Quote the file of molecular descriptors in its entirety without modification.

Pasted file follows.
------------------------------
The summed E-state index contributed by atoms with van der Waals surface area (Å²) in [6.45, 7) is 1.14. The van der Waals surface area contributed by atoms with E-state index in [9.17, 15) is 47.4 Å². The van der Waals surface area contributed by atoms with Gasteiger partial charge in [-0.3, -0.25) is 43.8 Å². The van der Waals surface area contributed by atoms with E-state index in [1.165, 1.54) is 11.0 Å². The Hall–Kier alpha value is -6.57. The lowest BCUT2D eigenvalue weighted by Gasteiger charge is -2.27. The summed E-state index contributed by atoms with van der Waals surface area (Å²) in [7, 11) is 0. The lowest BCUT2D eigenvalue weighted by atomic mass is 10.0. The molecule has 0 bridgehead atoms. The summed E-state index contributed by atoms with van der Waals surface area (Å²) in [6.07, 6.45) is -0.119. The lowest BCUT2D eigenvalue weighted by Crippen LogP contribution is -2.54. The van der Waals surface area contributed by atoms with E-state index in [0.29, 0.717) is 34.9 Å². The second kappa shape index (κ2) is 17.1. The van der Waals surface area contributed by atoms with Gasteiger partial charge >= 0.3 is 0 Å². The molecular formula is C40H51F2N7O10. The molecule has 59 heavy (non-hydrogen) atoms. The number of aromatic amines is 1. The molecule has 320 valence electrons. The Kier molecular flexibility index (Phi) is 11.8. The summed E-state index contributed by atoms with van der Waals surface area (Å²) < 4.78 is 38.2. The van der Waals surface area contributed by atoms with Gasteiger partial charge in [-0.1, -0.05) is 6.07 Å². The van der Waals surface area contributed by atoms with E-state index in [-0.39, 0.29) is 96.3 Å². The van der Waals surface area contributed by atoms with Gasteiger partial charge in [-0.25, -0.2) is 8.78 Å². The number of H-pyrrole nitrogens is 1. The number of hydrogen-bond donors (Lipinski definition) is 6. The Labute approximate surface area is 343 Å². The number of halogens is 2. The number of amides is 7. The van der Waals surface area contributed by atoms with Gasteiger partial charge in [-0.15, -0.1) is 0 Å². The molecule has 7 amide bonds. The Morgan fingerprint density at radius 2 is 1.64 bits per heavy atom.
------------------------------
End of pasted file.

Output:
The summed E-state index contributed by atoms with van der Waals surface area (Å²) in [6.45, 7) is 1.14. The van der Waals surface area contributed by atoms with E-state index in [9.17, 15) is 47.4 Å². The van der Waals surface area contributed by atoms with Gasteiger partial charge in [-0.3, -0.25) is 43.8 Å². The van der Waals surface area contributed by atoms with E-state index in [1.165, 1.54) is 11.0 Å². The Hall–Kier alpha value is -6.57. The lowest BCUT2D eigenvalue weighted by Gasteiger charge is -2.27. The summed E-state index contributed by atoms with van der Waals surface area (Å²) in [7, 11) is 0. The lowest BCUT2D eigenvalue weighted by atomic mass is 10.0. The molecule has 0 bridgehead atoms. The summed E-state index contributed by atoms with van der Waals surface area (Å²) in [6.07, 6.45) is -0.119. The lowest BCUT2D eigenvalue weighted by Crippen LogP contribution is -2.54. The van der Waals surface area contributed by atoms with E-state index in [0.29, 0.717) is 34.9 Å². The second kappa shape index (κ2) is 17.1. The van der Waals surface area contributed by atoms with Gasteiger partial charge >= 0.3 is 0 Å². The molecular formula is C40H51F2N7O10. The molecule has 59 heavy (non-hydrogen) atoms. The number of aromatic amines is 1. The molecule has 320 valence electrons. The Kier molecular flexibility index (Phi) is 11.8. The summed E-state index contributed by atoms with van der Waals surface area (Å²) < 4.78 is 38.2. The van der Waals surface area contributed by atoms with Gasteiger partial charge in [-0.1, -0.05) is 6.07 Å². The van der Waals surface area contributed by atoms with E-state index in [-0.39, 0.29) is 96.3 Å². The van der Waals surface area contributed by atoms with Gasteiger partial charge in [-0.25, -0.2) is 8.78 Å². The number of H-pyrrole nitrogens is 1. The number of hydrogen-bond donors (Lipinski definition) is 6. The Labute approximate surface area is 343 Å². The number of halogens is 2. The number of amides is 7. The van der Waals surface area contributed by atoms with Gasteiger partial charge in [-0.15, -0.1) is 0 Å². The molecule has 7 amide bonds. The Morgan fingerprint density at radius 2 is 1.64 bits per heavy atom.